Despite his stellar play and increasing national attention, one of the biggest criticisms against Jalen Brunson has always been the questions surrounding his playmaking and there have been reasons for those concerns. Brunson has always been a solid passer, capable of making most passes that a point guard should be able to, and you can say the same about his court vision too. But he’s never been a true elite floor general, one that was going out and dishing out double-digit assists on a nightly basis like a Trae Young or Tyrese Haliburton. And for the most part, that was okay. Brunson has been one of the best things to ever happen to this franchise and it’s been clear that the team has badly needed him to be a score first guard. But things may be changing ever so slightly.
Brunson, who has averaged just over six assists per game during his tenure as a Knick, is currently averaging 11 assists per game in his three games since the team shipped out RJ Barrett and Immanuel Quickley. Needless to say, it is a very small sample size, but the are a handful of changes that have led some to believe that we could continue to see his assist number trend in a positive direction.
The first of these changes is how often Brunson gets the ball now. Before the aforementioned trade, Brunson was averaging 36MPG and averaging 86.5 touches per game during those minutes. Meanwhile, since the trade, the Knicks’ point guard is averaging just under 40MPG and averaging 99 touches per game. Obviously, the increase in minutes has led to more touches, which often will lead to more counting stats like assists.
— Tommy Beer (@TommyBeer) January 4, 2024
Brunson is the first Knick with > 15 points, 3+ rebounds and > 12 assists in consecutive games since Mark Jackson in 1989
And just the fourth player in franchise history https://t.co/Xf5kr798rE pic.twitter.com/0pTN5luDeI
But the trends don’t end there. Another thing we’ve seen shoot up is the sheer number of passes that Brunson, and the team as a whole, have been making. As a byproduct of Barrett’s departure, we’ve seen the ball move more than it ever has, and it seems like the entire team is making a more conscious effort to improve and increase ball movement. Again, it’s a small sample size, but the ball just seems to be moving a lot more and consequently, sticking a lot less, and it’s led to a way more fun and effective brand of basketball. Prior to the trade, Brunson was averaging 58.9 passes per game and 11.6 potential assists per game, but in his last three games, Brunson is averaging 66.7 passes per game and 17.7 potential assists per game.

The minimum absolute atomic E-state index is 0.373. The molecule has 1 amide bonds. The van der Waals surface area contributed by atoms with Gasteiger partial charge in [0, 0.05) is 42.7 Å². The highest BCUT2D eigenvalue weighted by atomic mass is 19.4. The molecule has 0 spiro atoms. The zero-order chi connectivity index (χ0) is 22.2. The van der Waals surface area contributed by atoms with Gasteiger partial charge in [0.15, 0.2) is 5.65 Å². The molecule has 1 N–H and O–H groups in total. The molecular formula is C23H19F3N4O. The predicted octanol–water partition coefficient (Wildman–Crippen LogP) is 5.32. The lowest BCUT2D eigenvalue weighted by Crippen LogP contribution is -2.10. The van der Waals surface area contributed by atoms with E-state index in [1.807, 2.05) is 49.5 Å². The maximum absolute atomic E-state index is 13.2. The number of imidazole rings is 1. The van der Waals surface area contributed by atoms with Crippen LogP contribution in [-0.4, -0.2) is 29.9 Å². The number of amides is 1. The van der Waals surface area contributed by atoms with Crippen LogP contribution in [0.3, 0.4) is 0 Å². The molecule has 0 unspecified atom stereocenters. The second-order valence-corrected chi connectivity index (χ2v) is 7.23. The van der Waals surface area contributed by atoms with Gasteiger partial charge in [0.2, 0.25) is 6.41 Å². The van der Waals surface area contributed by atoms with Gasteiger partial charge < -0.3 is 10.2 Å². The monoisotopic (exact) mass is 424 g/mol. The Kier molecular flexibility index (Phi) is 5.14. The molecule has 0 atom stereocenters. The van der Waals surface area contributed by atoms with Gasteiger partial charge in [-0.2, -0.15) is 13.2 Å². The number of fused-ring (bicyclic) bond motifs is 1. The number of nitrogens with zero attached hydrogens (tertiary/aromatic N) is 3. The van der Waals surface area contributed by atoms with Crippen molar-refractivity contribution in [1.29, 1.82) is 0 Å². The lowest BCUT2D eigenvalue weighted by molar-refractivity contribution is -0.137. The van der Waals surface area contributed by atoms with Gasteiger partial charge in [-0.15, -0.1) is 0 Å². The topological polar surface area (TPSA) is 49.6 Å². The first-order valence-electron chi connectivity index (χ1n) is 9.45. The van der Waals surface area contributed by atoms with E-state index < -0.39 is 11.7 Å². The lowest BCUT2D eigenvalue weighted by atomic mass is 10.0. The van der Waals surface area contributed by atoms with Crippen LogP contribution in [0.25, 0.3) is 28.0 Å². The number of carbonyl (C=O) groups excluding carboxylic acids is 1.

What's the secret to Jalen Brunson getting 13 assists in the last two games?
— KNICKS ON MSG (@KnicksMSGN) January 4, 2024
"All credit goes to my teammates, I'm just out there... running around" #NewYorkForever | @RebeccaHaarlow | @nyknicks pic.twitter.com/bJeL36CFke
Now, many believed that Brunson’s responsibilities on the offensive end would increase with Barrett, and Quickley, both of whom got some decent run handling the ball, gone, but it’s pretty safe to say that nobody thought that it’d go this far. And luckily for the Knicks and their fans, it looks like something that’ll be here to stay. Clearly, the 11APG will be difficult to sustain, and the same can be said about his 39MPG. At some point, Donte DiVincenzo will cool off, and there’s a chance that OG Anunoby, and whoever the Knicks potentially add before the trade deadline becomes at least a little bit more involved offensively, not to mention that his minutes, at least hopefully, will come down at some point.
small sample size alert:
— Tommy Beer (@TommyBeer) January 4, 2024
In the 38 minutes they've played together since OG arrived in NY, the starting five of Brunson, DDV, OG, Randle and iHart have posted an:
Offensive Rating: 130.9
Defensive Rating: 86.4
Net Rating: 44.4
But, if the new starting lineup, which has been demolishing teams, can stay healthy, this could really be a deadly recipe for success. DiVincenzo and Anunoby’s unique and fun combination of shooting and cutting creates numerous assist opportunities for Brunson on a nightly basis, and while Brunson and Randle don’t link up as often as they maybe should, with the way Randle is playing, it’s made Brunson’s job a lot easier. You then add Isaiah Hartenstein, whose screening and rolling opens up a few more opportunities, as does Josh Hart’s ability to get out in open transition. All in all, the new and current iteration of the Knicks’ roster, despite still having its clear flaws, makes a lot more sense and the players all seem to be thriving off of each other, as evidenced by the starting lineup’s insane offensive rating of 130.9 in the 38 minutes they’ve played with each other. And thus far, it’s looking like Brunson and his playmaking may be the biggest benefiter.